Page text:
We used phylogenetically controlled generalized least squares analysis (PGLS) to compute comparative correlations between the relative sizes of brain structures across taxa. This procedure is preferred over the traditionally more popular independent contrasts (IC ) approach because it allows the assumed model of evolution to deviate from Brownian Motion by using a maximum likelihood estimate of a parameter (α) that indicates the strength of the evolutionary constraint . This approach is more general than IC because its results are identical to IC results when the estimated alpha parameter is zero. The phylogeny was taken from Smith & Cheverud  and supplemented with data for Pan paniscus from Purvis . PGLS analyses were executed in COMPARE 4.6b .
Measures of ‘relative’ brain structure co-evolution.
The ‘relative’ sizes of brain structures were computed as residuals of a regression of a particular structure to the brain minus that structure. When the comparative correlation between the relative sizes of two brain structures was computed, a regression was computed using residuals of a regression of each structure to the brain minus both structures. E.g., for the comparative correlation between frontal lobe size and basal ganglia size, the independent variable constitutes the residuals of a regression of frontal lobe size to brain minus frontal lobe and basal ganglia size, the dependent variable comprises the residuals of a regression of basal ganglia size to brain minus frontal lobe and basal ganglia size. This approach ensures that two brain areas are always compared using the same control variable (so that the comparative platform is identical).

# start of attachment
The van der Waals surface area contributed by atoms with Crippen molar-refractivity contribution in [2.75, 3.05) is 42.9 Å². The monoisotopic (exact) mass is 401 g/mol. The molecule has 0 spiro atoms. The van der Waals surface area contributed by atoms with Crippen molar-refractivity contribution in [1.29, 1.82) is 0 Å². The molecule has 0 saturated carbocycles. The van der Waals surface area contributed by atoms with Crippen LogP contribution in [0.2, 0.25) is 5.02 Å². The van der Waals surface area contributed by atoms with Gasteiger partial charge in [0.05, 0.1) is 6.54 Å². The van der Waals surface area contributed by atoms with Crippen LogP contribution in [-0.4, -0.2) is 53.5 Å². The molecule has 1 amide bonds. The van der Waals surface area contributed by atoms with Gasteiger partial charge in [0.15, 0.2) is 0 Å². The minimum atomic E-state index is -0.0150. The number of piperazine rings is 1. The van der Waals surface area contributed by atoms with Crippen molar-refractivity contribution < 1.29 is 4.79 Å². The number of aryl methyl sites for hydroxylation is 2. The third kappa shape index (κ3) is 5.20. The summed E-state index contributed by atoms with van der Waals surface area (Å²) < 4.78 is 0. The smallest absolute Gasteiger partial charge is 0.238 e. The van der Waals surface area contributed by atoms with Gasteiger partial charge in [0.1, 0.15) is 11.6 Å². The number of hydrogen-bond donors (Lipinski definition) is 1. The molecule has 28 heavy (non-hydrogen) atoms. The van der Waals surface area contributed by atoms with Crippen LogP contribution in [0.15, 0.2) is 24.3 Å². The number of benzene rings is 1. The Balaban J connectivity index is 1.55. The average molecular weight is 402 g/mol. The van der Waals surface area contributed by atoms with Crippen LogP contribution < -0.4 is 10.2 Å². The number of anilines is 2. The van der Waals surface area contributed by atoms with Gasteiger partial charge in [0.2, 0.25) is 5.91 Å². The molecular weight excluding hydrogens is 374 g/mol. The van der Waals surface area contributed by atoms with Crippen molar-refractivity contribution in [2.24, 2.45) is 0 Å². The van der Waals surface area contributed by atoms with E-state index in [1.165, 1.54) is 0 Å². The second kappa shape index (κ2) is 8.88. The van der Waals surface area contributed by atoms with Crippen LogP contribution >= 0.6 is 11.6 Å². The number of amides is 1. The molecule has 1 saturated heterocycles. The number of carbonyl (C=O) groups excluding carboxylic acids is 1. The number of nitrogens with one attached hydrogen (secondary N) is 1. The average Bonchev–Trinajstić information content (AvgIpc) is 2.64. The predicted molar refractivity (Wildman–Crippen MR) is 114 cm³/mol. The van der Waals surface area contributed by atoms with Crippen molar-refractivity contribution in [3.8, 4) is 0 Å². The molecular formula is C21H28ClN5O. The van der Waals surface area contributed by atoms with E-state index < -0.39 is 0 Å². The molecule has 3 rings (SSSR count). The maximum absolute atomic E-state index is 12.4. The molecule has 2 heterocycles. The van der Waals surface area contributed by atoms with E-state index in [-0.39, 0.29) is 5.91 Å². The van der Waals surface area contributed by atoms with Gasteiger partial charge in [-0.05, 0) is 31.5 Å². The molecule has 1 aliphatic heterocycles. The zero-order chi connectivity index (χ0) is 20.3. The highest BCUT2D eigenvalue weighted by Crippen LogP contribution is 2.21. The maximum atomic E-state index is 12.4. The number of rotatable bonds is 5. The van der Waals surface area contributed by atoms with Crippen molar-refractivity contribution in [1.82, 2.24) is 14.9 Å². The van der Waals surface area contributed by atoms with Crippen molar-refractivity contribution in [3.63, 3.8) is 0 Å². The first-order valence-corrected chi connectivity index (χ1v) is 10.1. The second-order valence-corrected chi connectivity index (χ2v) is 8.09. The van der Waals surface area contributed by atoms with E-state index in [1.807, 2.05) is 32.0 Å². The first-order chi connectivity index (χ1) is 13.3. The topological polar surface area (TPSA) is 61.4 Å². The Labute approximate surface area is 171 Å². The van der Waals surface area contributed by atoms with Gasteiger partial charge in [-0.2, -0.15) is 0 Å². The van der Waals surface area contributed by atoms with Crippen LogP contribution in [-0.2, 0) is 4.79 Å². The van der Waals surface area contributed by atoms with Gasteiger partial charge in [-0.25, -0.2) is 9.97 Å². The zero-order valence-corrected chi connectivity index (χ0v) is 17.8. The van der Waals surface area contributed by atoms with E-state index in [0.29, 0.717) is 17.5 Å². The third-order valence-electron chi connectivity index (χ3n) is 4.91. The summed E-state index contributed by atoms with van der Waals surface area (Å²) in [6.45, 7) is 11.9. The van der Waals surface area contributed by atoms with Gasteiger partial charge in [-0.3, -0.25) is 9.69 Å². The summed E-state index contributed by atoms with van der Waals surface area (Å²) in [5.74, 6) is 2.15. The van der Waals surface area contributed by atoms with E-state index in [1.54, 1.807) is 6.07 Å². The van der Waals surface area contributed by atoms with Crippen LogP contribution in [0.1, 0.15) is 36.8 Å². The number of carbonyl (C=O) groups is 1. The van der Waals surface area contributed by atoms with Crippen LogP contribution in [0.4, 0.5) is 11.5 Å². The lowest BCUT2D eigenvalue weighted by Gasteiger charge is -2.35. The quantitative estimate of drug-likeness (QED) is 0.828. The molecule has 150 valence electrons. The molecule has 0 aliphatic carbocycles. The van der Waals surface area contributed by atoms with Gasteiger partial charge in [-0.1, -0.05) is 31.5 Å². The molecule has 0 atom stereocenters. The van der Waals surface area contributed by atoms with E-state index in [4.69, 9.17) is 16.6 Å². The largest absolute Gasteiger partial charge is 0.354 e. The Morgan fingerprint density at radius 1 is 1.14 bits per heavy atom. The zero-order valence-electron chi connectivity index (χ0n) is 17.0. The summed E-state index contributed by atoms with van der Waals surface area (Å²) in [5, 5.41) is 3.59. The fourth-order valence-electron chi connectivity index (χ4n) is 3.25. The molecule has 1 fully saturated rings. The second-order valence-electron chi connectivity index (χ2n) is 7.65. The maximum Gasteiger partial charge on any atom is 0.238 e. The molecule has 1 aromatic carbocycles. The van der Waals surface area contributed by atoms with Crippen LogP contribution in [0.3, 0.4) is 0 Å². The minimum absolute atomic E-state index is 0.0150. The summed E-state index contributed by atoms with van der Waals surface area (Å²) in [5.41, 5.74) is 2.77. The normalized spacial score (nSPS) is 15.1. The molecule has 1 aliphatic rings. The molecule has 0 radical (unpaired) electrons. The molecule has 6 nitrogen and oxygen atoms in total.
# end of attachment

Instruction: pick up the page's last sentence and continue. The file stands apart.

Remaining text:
We thank H. Frahm for useful comments, advice and making specimen specific data from Stephan et al.  available. We also thank two anonymous referees for insightful comments that have significantly improved a previous version of the paper.
Conceived and designed the experiments: JBS AS KZ. Performed the experiments: JBS. Analyzed the data: JBS LV. Contributed reagents/materials/analysis tools: JBS AS KZ. Wrote the paper: JBS LV.
- 1. Allman JM (1999) Evolving Brains. New York: Freeman. JM Allman1999Evolving Brains.New YorkFreeman
- 2. Kaas JH (2006) Evolution of the neocortex. Current Biology 16: R910–R914.JH Kaas2006Evolution of the neocortex.Current Biology16R910R914
- 3. Barton RA, Harvey PH (2000) Mosaic evolution of brain structure in mammals. Nature 405: 1055–1058.RA BartonPH Harvey2000Mosaic evolution of brain structure in mammals.Nature40510551058
- 4. Zhang K, Sejnowski TJ (2000) A universal scaling law between gray matter and white matter of cerebral cortex. Proceedings of the National Academy of Sciences of the United States of America 97: 5621–5626.K. ZhangTJ Sejnowski2000A universal scaling law between gray matter and white matter of cerebral cortex.Proceedings of the National Academy of Sciences of the United States of America9756215626
- 5. Mitchison G (1992) Axonal trees and cortical architecture. Trends in Neurosciences 15: 122–126.G. Mitchison1992Axonal trees and cortical architecture.Trends in Neurosciences15122126
- 6. Van Essen DC (1997) A tension-based theory of morphogenesis and compact wiring in the central nervous system. Nature 385: 313–318.DC Van Essen1997A tension-based theory of morphogenesis and compact wiring in the central nervous system.Nature385313318
- 7. Chklovskii D, Stevens CF (2000) Advances in Neural Information Processing Systems. Cambridge, MA: MIT Press. D. ChklovskiiCF Stevens2000Advances in Neural Information Processing Systems.Cambridge, MAMIT Press